ABI Research announced in a press release on Wednesday that it has estimated 3 billion applications have been cumulatively downloaded since the iPad first launched in 2010. The iPad represents nearly a fifth of all cumulative iOS downloads, despite the fact that it debuted nearly three years after the iPhone, and two years after the iOS App Store opened.
“Discounting all of those apps that were originally downloaded for Android smartphones, Android still trails greatly behind the iPad in terms of its tablet app offerings,” research associate Lim Shiyang said. “Many Android tablets in the market are still using older versions of Android, which disadvantages users from enjoying the better effects of apps produced from more advanced software development kits.”
ABI estimates that there are 120,000 applications that have been created specifically for the iPad available on the App Store as of the third quarter of 2011. That number and timeframe is consistent with news that surfaced last June after the number of applications on the App Store topped 100,000.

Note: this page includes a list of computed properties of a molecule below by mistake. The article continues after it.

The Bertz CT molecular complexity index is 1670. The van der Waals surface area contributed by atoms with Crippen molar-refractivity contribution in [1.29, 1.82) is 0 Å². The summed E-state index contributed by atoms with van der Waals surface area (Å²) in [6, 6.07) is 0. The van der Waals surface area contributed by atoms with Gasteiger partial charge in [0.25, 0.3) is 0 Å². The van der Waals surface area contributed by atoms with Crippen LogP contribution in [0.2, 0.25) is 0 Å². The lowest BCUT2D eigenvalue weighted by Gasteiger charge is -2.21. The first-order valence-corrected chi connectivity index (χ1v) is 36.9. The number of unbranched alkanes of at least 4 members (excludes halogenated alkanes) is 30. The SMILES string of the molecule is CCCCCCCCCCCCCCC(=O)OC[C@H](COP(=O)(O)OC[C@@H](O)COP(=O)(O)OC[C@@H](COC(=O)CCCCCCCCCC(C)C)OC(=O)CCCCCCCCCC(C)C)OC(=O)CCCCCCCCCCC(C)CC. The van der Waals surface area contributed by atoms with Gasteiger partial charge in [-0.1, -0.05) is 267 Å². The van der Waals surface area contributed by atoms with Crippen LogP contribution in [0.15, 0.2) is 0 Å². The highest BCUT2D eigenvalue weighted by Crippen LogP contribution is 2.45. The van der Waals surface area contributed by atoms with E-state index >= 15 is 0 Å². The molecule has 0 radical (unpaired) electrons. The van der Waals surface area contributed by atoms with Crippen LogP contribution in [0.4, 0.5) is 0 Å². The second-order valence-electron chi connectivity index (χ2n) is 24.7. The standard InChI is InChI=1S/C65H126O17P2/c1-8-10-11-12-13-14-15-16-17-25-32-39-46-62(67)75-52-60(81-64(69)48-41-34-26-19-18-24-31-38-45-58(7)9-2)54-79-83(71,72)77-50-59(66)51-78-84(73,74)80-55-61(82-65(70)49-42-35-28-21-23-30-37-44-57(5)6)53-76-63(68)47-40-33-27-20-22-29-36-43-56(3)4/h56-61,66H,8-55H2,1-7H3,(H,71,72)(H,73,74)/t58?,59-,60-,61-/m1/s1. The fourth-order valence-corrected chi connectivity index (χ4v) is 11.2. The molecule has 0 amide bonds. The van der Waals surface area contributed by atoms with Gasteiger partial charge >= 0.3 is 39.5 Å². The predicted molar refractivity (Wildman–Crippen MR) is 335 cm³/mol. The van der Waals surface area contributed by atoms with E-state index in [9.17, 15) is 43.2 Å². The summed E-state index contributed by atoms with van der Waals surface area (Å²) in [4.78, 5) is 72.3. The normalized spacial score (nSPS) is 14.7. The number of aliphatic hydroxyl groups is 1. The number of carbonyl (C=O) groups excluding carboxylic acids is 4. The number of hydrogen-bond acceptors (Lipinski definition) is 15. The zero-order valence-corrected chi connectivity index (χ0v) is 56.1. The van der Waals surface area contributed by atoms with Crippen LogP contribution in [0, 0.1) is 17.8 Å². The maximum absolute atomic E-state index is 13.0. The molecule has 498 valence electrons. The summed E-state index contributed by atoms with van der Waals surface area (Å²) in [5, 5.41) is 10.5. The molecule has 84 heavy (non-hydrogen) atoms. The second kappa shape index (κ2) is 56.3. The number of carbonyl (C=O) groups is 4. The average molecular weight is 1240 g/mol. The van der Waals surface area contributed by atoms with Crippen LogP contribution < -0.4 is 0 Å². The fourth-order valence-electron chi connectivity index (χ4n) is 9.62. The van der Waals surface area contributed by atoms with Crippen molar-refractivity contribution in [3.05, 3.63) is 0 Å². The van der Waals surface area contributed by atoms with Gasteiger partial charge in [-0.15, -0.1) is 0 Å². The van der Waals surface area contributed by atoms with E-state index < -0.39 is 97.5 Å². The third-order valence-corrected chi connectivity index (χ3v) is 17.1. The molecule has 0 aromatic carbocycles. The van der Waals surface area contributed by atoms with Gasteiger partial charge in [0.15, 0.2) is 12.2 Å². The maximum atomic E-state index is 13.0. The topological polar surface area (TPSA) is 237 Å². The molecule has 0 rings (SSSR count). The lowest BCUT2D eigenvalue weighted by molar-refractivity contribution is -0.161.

The growth of iPad-specific applications and downloads of iPad software is comparable to the explosive start the iPhone had when the App Store first opened. Apple announced that iPhone and iPod touch application downloads had topped 3 billion in early January of 2010, or less than 18 months after the App Store opened.
ABI’s tablet data does not include iPhone applications, which can also be run from the iPad but do not take advantage of the tablet’s larger 9.7-inch multi-touch display. The research firm has also predicted that Android tablets will gain more traction in terms of applications with the release of Android 4.0 “Ice Cream Sandwich,” which enhances tablet support for the mobile operating system over its predecessor, Android 3.0 “Honeycomb.”
The data comes from ABI Research’s “Mobile Applications Market Data,” which tracks mobile application downloads and revenues segmented by mobile operating system platform. Included in the database are historical data and forecasts for application downloads, as well as revenue forecast and an overview of mobile storefronts like Apple’s App Store and the Android Market.